Sam Wallace: 'England fatigue' is a worry, but not terminal


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The Independent Online

The snow is on the ground, and there are still five months until the European Championships begin, but there is an unmistakeable mood in the air. It is England-fatigue. Definition: apathy, bordering on extreme pessimism/irritation with the national football team vis-a-vis their chances at a forthcoming major tournament.

It took John Terry's second sacking as England captain last week to remind people that when it comes to having the most dysfunctional national team among the big football-playing countries, we really are world-class. Yes, the French had a go at taking our title in 2010 with their walk-out at training during the World Cup but where are they now? Harmonious and back on song, that's where.

It is only February yet Fabio Capello already has close to the full set of calamities. 1) Terry, deposed as captain and now seething. 2) Squad/media firestorm brewing with Rio Ferdinand (see point 1). 3) Long-term injury to young emergent star almost certain to lead to knife-edge decision as to the wisdom of taking him to the tournament this summer (see Jack Wilshere). 4) Diverse disappointments/ concerns (see form of Andy Carroll, Steven Gerrard's fitness).

It is hard to think how it could get worse. James Milner being arrested for people-trafficking? Scott Parker testing positive for miaow-miaow? I jest. But we all know that Capello's not laughing.

It is at times like these when it is important to remember why the England team – its success, its captain, and the relevance of international football in the modern game – is important. England-fatigue is a perfectly understandable condition in times of crisis but it need not be terminal.

The concept of the England team will always be rejected wholesale by some supporters, but last week was not a bad week for the national side. That would have been the case if the Football Association had done nothing. It should have gone further and told Terry to stand down until his case for racial abuse is resolved, but in taking away the captaincy the FA showed it does strive to do the right thing. A footballer on a racial abuse charge is not an appropriate captain for the England team. Those who bang on about Terry being innocent until proved guilty fail to see that no one has suggested Terry is guilty. This is a more sophisticated judgement call. Whether Terry is proved innocent or guilty in July is irrelevant to the decision made last week.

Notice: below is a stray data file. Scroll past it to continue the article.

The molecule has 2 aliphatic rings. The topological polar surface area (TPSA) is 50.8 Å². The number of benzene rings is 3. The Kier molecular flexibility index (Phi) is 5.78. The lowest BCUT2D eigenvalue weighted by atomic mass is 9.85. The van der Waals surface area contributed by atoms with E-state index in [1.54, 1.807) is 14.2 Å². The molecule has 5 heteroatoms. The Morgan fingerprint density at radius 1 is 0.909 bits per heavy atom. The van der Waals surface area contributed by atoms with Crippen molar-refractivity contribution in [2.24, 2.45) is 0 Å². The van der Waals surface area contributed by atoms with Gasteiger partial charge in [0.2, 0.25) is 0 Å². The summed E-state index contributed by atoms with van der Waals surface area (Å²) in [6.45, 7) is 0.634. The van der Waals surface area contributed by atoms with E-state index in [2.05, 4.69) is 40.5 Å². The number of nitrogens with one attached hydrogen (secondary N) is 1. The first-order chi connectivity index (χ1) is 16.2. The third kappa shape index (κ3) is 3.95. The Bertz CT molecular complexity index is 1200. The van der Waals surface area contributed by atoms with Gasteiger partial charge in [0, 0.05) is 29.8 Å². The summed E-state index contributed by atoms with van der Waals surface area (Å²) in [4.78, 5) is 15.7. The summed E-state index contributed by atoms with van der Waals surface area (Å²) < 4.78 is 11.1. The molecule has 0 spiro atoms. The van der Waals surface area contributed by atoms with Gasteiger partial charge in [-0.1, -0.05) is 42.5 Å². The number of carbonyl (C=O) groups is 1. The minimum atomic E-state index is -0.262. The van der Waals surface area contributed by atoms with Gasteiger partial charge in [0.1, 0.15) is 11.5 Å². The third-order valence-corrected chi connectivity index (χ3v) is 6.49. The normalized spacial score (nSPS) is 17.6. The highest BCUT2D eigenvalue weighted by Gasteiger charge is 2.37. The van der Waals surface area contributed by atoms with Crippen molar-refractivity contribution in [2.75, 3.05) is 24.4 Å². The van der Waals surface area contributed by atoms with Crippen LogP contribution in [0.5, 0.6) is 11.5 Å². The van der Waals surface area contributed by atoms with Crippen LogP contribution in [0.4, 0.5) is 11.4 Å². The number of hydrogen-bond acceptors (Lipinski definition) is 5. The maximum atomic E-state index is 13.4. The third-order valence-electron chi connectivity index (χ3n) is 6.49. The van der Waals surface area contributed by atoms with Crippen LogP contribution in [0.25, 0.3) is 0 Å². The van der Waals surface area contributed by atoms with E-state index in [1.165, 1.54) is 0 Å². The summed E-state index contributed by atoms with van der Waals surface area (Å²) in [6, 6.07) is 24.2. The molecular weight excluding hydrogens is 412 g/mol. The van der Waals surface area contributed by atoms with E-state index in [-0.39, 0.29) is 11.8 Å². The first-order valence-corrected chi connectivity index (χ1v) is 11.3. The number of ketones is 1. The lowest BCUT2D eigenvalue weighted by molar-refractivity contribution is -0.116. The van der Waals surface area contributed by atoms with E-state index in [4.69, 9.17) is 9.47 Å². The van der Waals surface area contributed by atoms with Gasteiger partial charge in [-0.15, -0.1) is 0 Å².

However much as the events of the last week may have contributed to the sense of looming chaos around the team, it also stood as a reminder as to why international football deserves protecting. It is the level of the game at which the richest, most famous players in the world play for virtually nothing. Players cannot be bought or sold. National associations cannot be acquired. Unlike some of the most famous clubs in our country, the FA, bless them, could never be taken over by an unscrupulous owner.

International football is under pressure from the big clubs of Europe like never before. Their representative body, the European Club Association, wants to reduce international football to two friendlies every two years.

At the other end of the scale is Fifa, nominally the defender of international football but a discredited, chaotic organisation that voted to stage a World Cup in a desert.

With those two forces putting the death squeeze on international football, it really is a wonder that it survives at all. Yet what the Terry issue told us last week is that people care deeply about the notion of the England team.

Capello might find it hard to accept, but the England team remains one of the few aspects of the English game that have not been swallowed up by the demands of the distant billionaires and the private-equity moguls who own many of our clubs. The FA, for all its faults, cannot pack up and disappear on a private jet when things get tough.

As Capello stares out from his Wembley office this week, he will wonder at how his employers refuse to make life easy for themselves. But given the circumstances the game found itself in last week, that is a strength, not a weakness.